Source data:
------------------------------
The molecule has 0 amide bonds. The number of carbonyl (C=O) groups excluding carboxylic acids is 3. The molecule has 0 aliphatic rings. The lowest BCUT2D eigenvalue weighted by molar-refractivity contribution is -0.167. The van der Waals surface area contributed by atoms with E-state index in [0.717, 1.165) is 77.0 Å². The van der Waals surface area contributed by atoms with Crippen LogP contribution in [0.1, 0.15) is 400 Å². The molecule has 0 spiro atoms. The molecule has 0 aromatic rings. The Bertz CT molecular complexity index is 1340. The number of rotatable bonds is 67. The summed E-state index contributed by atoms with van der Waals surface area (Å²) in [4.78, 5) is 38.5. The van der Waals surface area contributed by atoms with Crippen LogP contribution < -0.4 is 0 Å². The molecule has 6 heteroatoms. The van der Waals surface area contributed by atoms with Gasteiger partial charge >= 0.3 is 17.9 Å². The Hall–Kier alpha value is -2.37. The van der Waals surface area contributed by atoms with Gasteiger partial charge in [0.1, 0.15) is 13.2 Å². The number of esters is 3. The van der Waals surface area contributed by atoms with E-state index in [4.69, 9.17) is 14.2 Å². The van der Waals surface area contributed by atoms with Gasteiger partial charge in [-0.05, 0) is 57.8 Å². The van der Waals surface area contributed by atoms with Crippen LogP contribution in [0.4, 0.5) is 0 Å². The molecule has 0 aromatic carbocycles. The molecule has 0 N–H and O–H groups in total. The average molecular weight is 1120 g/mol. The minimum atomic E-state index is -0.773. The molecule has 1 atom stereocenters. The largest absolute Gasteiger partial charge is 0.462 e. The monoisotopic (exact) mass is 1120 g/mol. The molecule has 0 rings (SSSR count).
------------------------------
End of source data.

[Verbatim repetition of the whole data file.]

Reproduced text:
The molecule has 0 amide bonds. The number of carbonyl (C=O) groups excluding carboxylic acids is 3. The molecule has 0 aliphatic rings. The lowest BCUT2D eigenvalue weighted by molar-refractivity contribution is -0.167. The van der Waals surface area contributed by atoms with E-state index in [0.717, 1.165) is 77.0 Å². The van der Waals surface area contributed by atoms with Crippen LogP contribution in [0.1, 0.15) is 400 Å². The molecule has 0 spiro atoms. The molecule has 0 aromatic rings. The Bertz CT molecular complexity index is 1340. The number of rotatable bonds is 67. The summed E-state index contributed by atoms with van der Waals surface area (Å²) in [4.78, 5) is 38.5. The van der Waals surface area contributed by atoms with Crippen LogP contribution < -0.4 is 0 Å². The molecule has 6 heteroatoms. The van der Waals surface area contributed by atoms with Gasteiger partial charge >= 0.3 is 17.9 Å². The Hall–Kier alpha value is -2.37. The van der Waals surface area contributed by atoms with Gasteiger partial charge in [0.1, 0.15) is 13.2 Å². The number of esters is 3. The van der Waals surface area contributed by atoms with E-state index in [4.69, 9.17) is 14.2 Å². The van der Waals surface area contributed by atoms with Gasteiger partial charge in [-0.05, 0) is 57.8 Å². The van der Waals surface area contributed by atoms with Crippen LogP contribution in [0.4, 0.5) is 0 Å². The molecule has 0 aromatic carbocycles. The molecule has 0 N–H and O–H groups in total. The average molecular weight is 1120 g/mol. The minimum atomic E-state index is -0.773. The molecule has 1 atom stereocenters. The largest absolute Gasteiger partial charge is 0.462 e. The monoisotopic (exact) mass is 1120 g/mol. The molecule has 0 rings (SSSR count).